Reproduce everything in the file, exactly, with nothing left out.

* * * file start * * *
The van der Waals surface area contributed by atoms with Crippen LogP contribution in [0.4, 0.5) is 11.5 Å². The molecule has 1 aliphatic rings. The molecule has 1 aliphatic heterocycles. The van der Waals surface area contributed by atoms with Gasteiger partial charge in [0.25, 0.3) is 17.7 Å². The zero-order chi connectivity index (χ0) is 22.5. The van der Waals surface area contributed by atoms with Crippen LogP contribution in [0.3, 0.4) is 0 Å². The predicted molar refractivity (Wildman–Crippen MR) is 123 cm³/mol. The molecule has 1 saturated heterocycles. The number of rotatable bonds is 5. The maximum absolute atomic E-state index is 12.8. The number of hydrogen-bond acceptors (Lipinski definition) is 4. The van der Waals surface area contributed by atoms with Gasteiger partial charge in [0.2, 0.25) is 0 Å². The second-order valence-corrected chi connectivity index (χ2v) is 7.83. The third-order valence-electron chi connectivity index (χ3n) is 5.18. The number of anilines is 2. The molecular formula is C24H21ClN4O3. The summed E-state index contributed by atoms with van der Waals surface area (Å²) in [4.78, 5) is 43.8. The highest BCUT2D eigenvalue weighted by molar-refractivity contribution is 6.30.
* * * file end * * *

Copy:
The van der Waals surface area contributed by atoms with Crippen LogP contribution in [0.4, 0.5) is 11.5 Å². The molecule has 1 aliphatic rings. The molecule has 1 aliphatic heterocycles. The van der Waals surface area contributed by atoms with Gasteiger partial charge in [0.25, 0.3) is 17.7 Å². The zero-order chi connectivity index (χ0) is 22.5. The van der Waals surface area contributed by atoms with Crippen LogP contribution in [0.3, 0.4) is 0 Å². The predicted molar refractivity (Wildman–Crippen MR) is 123 cm³/mol. The molecule has 1 saturated heterocycles. The number of rotatable bonds is 5. The maximum absolute atomic E-state index is 12.8. The number of hydrogen-bond acceptors (Lipinski definition) is 4. The van der Waals surface area contributed by atoms with Gasteiger partial charge in [0.2, 0.25) is 0 Å². The second-order valence-corrected chi connectivity index (χ2v) is 7.83. The third-order valence-electron chi connectivity index (χ3n) is 5.18. The number of anilines is 2. The molecular formula is C24H21ClN4O3. The summed E-state index contributed by atoms with van der Waals surface area (Å²) in [4.78, 5) is 43.8. The highest BCUT2D eigenvalue weighted by molar-refractivity contribution is 6.30.